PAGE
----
23. ^ "Officials receive awards". Taipei Times. 29 March 2003. Retrieved 18 May 2020.
  24. ^ Chiu, Yu-Tzu (23 January 2006). "Lu offers some advice to new Cabinet team". Taipei Times. Retrieved 18 May 2020.
  25. ^ Hsu, Stacy (17 November 2015). "DPP's Tsai picks Chen Chien-jen". Taipei Times. p. 1.
  26. ^ 副手是陳建仁?蔡英文:宣布了就知道 (in Chinese), United Daily News
  27. ^ "Academia Sinica VP confirmed as running mate of Tsai Ing-wen". Focus Taiwan. Central News Agency. 14 November 2015. Retrieved 15 November 2015.
  28. ^ Tseng, Wei-chen (20 December 2015). "Reporter's Notebook: DPP's Chen in demand, KMT's Wang shunned". Taipei Times. p. 3.
  29. ^ "Taiwan elects first Catholic vice president". Union of Catholic Asian News. 18 January 2016. Retrieved 19 May 2020.
  30. ^ Loa, Iok-sin; Hsu, Stacy; Gerber, Abraham (17 January 2016). "ELECTIONS: Madam President". Taipei Times. Retrieved 18 May 2020.
  31. ^ Austin Ramzy: Tsai Ing-wen Sworn In as Taiwan’s President, as China Watches Closely. In: The New York Times, 19 May 2016.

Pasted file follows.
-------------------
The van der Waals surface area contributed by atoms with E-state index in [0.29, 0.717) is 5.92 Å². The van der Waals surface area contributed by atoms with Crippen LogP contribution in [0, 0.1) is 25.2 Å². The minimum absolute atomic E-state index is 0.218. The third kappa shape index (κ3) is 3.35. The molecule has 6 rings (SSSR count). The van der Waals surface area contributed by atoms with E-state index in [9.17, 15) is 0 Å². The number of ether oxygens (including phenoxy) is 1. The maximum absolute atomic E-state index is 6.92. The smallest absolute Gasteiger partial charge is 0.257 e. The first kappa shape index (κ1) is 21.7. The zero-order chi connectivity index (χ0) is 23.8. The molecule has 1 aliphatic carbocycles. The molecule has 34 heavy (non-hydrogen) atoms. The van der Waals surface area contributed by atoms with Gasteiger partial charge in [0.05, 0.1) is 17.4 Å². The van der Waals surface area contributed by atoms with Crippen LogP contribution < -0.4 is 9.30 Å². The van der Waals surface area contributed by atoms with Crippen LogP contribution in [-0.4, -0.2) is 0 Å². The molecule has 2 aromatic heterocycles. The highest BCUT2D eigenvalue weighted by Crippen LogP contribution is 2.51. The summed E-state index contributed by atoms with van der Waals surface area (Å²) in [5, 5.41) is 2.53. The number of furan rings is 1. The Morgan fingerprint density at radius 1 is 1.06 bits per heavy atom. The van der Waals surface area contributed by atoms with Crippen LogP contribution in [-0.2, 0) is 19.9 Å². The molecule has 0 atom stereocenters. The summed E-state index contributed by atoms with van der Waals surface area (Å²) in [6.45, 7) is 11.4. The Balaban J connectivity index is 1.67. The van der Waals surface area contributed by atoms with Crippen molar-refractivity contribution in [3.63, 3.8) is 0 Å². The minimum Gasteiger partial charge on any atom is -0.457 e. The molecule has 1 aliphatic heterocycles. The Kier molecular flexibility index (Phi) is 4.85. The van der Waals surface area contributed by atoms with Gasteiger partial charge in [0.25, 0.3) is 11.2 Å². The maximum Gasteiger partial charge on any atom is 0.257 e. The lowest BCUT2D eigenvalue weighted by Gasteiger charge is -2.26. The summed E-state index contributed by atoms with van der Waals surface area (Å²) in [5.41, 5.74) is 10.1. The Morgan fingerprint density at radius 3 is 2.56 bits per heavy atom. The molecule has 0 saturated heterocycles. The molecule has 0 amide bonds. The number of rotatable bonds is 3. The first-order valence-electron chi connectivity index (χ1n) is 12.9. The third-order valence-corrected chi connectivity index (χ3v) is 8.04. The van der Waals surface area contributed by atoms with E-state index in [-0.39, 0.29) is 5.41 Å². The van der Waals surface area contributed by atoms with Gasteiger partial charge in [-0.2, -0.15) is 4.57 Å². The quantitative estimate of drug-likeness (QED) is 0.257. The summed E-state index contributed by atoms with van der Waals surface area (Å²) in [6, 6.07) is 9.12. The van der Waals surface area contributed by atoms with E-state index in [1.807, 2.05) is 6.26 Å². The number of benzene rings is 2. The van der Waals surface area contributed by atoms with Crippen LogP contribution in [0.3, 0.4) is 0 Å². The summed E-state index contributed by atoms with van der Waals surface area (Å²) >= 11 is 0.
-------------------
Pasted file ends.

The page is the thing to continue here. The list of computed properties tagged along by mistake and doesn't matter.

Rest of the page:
32. ^ Yeh, Su-ping; Su, Lung-chi; Wang, Flor (29 March 2019). "Vice president declares he won't run for second term with Tsai". Central News Agency. Retrieved 29 March 2019.
  33. ^ "Taiwan's weapon against coronavirus: An epidemiologist as vice president". Today. 10 May 2020. Retrieved 10 May 2020.
  34. ^ Hernández, Javier C.; Horton, Chris (9 May 2020). "Taiwan's Weapon Against Coronavirus: An Epidemiologist as Vice President". New York Times. Retrieved 10 May 2020.
  35. ^ "VP to give up pension, return to research". Taipei Times. 15 May 2020. Retrieved 15 May 2020.
  36. ^ a b 2005 Presidential Science Prize – Life Sciences – Academician Chien-Jen Chen (PDF), Ministry of Science and Technology
  37. ^ a b Raphaël Zbinden : „Un chevalier catholique à la tête de Taïwan", cath.ch, 20. Januar 2016 (fr.)
  38. ^ Lu, Hsin-hui; Kao, Evelyn (3 May 2017). "Vice president, WTO representative elected to NAS". Central News Agency. Retrieved 4 May 2017.
  39. ^ Yeh, Su-ping; Ko, Lin (18 May 2020). "VP awarded Order of Dr. Sun Yat-sen with Grand Cordon". Central News Agency. Retrieved 18 May 2020.
  40. ^ 影音》中山大學沙灘畢典 前副總統陳建仁獲頒名譽博士

External links[edit]

Political offices
Preceded by
Wu Den-yih
Vice President of the Republic of China
2016–2020
Succeeded by
Lai Ching-te